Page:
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World Heritage and Hanyangdoseong

HOME World Heritage and Hanyangdoseong

Hanyangdoseong, the Seoul City Wall   [Historic Site No. 10]
The wall, which follows the ridges of Baegak  (Bugaksan), Naksan  (Naktasan), Namsan  (Mongmyeoksan) and Inwangsan, the four main mountains surrounding the center of Seoul, has been constantly managed since its initial construction in 1396. The wall measures between 5 and 8m high and is 18.6km long, and it bears witness to the role played by a city wall in the life of a capital city, still sustained in modern day Seoul.
Hanyangdoseong has four main gates and four auxiliary gates. The main gates are Heunginjimun, Donuimun, Sungnyemun and Sukjeongmun, while the auxiliary gates are Hyehwamun, Souimun, Gwanghuimun and Changuimun. In addition, the five-arch water gate and two-arch water gate to the south of Heunginjimun were built to transport water from Cheonggyecheon Stream to outside the wall.
  • Embracing History

    Korean history is engraved in Hanyangdoseong.
    Korean history is engraved in Hanyangdoseong. The wall preserves a succession of building technics and structure developed by the Korean people from the Three Kingdoms period onwards. It also shows the whole process of building-technic development during Joseon.

    Hanyangdoseong was originally built about 620 years ago. The actual construction work continued for 98 days, half in the winter and half in the summer of 1394. Some 197,400 people were mobilized for the construction of the wall, which was divided into 97 sections of around 600 feet. The sections were named in the order of the characters in the Thousand Character Classic, a primer for teaching Sino-Korean. Workers from same counties and prefectures were assigned to a specific section. Originally, wall sections on flat ground were built of rammed earth, while those on mountainous terrain were built of stone. However, in 1422, the earthen sections of the wall were replaced with stone as well. In 1704, another massive restoration and rebuilding project was carried out, as parts of the wall had collapsed over the course of time. And since then several restorations have been carried out, too. During the construction of the wall, records of the works were inscribed on the stone blocks of the wall.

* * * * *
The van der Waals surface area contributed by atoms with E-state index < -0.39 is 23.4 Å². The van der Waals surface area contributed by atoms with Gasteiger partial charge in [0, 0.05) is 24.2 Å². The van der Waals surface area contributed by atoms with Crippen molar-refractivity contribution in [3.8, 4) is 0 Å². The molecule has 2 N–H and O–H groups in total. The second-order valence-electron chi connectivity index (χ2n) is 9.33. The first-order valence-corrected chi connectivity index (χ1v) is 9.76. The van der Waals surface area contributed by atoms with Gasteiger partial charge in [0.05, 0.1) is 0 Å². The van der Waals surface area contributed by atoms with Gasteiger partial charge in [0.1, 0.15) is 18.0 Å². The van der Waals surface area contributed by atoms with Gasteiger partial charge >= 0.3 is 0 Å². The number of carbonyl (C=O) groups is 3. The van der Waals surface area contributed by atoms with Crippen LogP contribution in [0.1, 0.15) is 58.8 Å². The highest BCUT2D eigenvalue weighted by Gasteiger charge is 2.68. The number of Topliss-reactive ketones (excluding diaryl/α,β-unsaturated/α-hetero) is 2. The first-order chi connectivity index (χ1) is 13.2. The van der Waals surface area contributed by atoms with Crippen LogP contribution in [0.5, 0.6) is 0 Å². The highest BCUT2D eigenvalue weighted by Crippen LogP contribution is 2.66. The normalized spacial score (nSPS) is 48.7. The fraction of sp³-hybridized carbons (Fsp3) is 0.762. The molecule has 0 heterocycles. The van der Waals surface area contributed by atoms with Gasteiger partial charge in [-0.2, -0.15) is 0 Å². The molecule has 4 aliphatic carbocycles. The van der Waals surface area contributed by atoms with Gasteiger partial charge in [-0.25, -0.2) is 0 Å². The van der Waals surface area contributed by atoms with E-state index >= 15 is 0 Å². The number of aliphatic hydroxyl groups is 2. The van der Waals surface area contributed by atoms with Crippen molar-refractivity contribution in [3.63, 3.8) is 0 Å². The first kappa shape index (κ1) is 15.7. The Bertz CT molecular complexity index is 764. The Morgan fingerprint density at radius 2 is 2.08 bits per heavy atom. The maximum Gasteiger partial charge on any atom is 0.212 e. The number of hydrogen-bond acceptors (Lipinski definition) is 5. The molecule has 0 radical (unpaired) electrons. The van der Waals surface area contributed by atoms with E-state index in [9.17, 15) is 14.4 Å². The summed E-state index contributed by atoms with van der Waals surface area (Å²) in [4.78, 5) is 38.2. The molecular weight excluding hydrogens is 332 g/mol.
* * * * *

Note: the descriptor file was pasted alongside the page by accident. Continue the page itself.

Hanyangdoseong lost a large part of its former appearance during the country’s modernization. In 1899, the first tram lines were built to connect Seoul with outlying communities, and the wall gates lost their original function. Thereafter, the wall connected to the gates were demolished for the expansion of the city’s road networks from 1907. In the Japanese colonial period, Japanese governors deliberately dismantled the wall gates or neglected to be damaged. Donuimun and Souimun Gate were dismantled and Gwanghuimun and Hyehwamun Gate were seriously damaged. Also the wall was damaged in that local residents built their houses too near to it. After Korean liberation from Japan, the wall continued to be damaged in the rush of modernization.

    Conservation of Hanyangdoseong began at a site around Sukjeongmun Gate, behind Presidential residence, shortly after a unit of North Korean Special Forces infiltrated Seoul on 21 January 1968. That project was extended to the entire wall section from 1974. However, the authenticity of Hanyangdoseong was damaged in places as conservation and restoration works were overly focused on rejoining severed sections. Seoul Metropolitan Government fully recognized these problems, and established the department exclusively responsible for the wall, Hanyangdoseong Division in September 2012. And the city government drew up master plan for the conservation and management of Hanyangdoseong in accordance with the criteria for UNESCO World Heritage Sites in October 2013.

    As of 2014, some 70% (12.8km) of entire Hanyangdoseong has been kept in tact, and Sukjeongmun, Gwanghuimun, and Hyehwamun went through conservation work, although Gwanghuimun and Hyehwamun had to be put on locations near their original sites.

    [A stone block of the wall, inscribed as “Gangjayukbaekcheok”]

    A Stone of the wall, written as “Gangjayukbaekcheok” was discovered in an embankment near the Namsan J-Gran House. The stone block is the record of the constructon section and length. The original position of this stone is unknown, as the embankment was built with the stones acquired from the demolished wall.

    [Excavation site of Hanyangdoseong at the foot of Hoehyeon, Namsan]

    In 2013, a section of the wall(94.1m), which had been demolished in 1925 (during the Japanese Colonial Period) to build the Joseon Shinto Shrine was excavated. This section of the wall, built with both original stone blocks from the wall and new stone blocks used for its repair, shows the layers of 600-years history of the wall.

  • Cradling Life

    Hanyangdoseong, which protected Seoul for some 600 years, closely affected the daily life of the people inside.